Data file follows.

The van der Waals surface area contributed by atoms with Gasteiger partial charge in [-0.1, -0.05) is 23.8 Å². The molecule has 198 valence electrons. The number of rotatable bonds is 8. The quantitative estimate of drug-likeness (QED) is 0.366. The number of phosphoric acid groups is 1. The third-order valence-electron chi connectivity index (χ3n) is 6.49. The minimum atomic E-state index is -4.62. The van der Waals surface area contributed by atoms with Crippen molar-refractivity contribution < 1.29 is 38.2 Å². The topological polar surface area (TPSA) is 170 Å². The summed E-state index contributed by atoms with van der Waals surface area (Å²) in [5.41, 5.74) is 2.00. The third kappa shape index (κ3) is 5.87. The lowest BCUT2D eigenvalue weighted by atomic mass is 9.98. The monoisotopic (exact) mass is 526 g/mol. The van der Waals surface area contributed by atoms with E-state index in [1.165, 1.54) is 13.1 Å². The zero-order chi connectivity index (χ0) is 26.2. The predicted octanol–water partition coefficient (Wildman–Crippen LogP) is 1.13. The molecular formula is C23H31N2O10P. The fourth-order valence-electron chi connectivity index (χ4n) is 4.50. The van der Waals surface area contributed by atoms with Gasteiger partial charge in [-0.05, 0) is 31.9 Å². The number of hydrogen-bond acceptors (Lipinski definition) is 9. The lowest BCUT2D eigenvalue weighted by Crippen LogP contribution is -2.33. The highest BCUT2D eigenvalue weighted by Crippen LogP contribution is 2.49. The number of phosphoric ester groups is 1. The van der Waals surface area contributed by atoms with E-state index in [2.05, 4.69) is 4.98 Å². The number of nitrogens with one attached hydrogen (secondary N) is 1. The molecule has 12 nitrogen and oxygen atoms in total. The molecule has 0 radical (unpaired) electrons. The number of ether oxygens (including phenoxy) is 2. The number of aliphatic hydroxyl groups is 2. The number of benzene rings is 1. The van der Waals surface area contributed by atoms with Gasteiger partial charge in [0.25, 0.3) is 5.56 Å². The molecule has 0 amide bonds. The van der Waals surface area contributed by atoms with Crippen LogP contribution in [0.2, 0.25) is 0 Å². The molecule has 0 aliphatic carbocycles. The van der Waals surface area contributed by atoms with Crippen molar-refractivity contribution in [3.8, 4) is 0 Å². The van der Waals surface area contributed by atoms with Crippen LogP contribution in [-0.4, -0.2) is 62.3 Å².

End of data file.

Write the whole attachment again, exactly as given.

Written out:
The van der Waals surface area contributed by atoms with Gasteiger partial charge in [-0.1, -0.05) is 23.8 Å². The molecule has 198 valence electrons. The number of rotatable bonds is 8. The quantitative estimate of drug-likeness (QED) is 0.366. The number of phosphoric acid groups is 1. The third-order valence-electron chi connectivity index (χ3n) is 6.49. The minimum atomic E-state index is -4.62. The van der Waals surface area contributed by atoms with Crippen molar-refractivity contribution < 1.29 is 38.2 Å². The topological polar surface area (TPSA) is 170 Å². The summed E-state index contributed by atoms with van der Waals surface area (Å²) in [5.41, 5.74) is 2.00. The third kappa shape index (κ3) is 5.87. The lowest BCUT2D eigenvalue weighted by atomic mass is 9.98. The monoisotopic (exact) mass is 526 g/mol. The van der Waals surface area contributed by atoms with E-state index in [1.165, 1.54) is 13.1 Å². The zero-order chi connectivity index (χ0) is 26.2. The predicted octanol–water partition coefficient (Wildman–Crippen LogP) is 1.13. The molecular formula is C23H31N2O10P. The fourth-order valence-electron chi connectivity index (χ4n) is 4.50. The van der Waals surface area contributed by atoms with Gasteiger partial charge in [-0.05, 0) is 31.9 Å². The number of hydrogen-bond acceptors (Lipinski definition) is 9. The lowest BCUT2D eigenvalue weighted by Crippen LogP contribution is -2.33. The highest BCUT2D eigenvalue weighted by Crippen LogP contribution is 2.49. The number of phosphoric ester groups is 1. The van der Waals surface area contributed by atoms with E-state index in [2.05, 4.69) is 4.98 Å². The number of nitrogens with one attached hydrogen (secondary N) is 1. The molecule has 12 nitrogen and oxygen atoms in total. The molecule has 0 radical (unpaired) electrons. The number of ether oxygens (including phenoxy) is 2. The number of aliphatic hydroxyl groups is 2. The number of benzene rings is 1. The van der Waals surface area contributed by atoms with Gasteiger partial charge in [0.25, 0.3) is 5.56 Å². The molecule has 0 amide bonds. The van der Waals surface area contributed by atoms with Crippen LogP contribution in [0.2, 0.25) is 0 Å². The molecule has 0 aliphatic carbocycles. The van der Waals surface area contributed by atoms with Crippen molar-refractivity contribution in [3.8, 4) is 0 Å². The van der Waals surface area contributed by atoms with Crippen LogP contribution in [-0.4, -0.2) is 62.3 Å².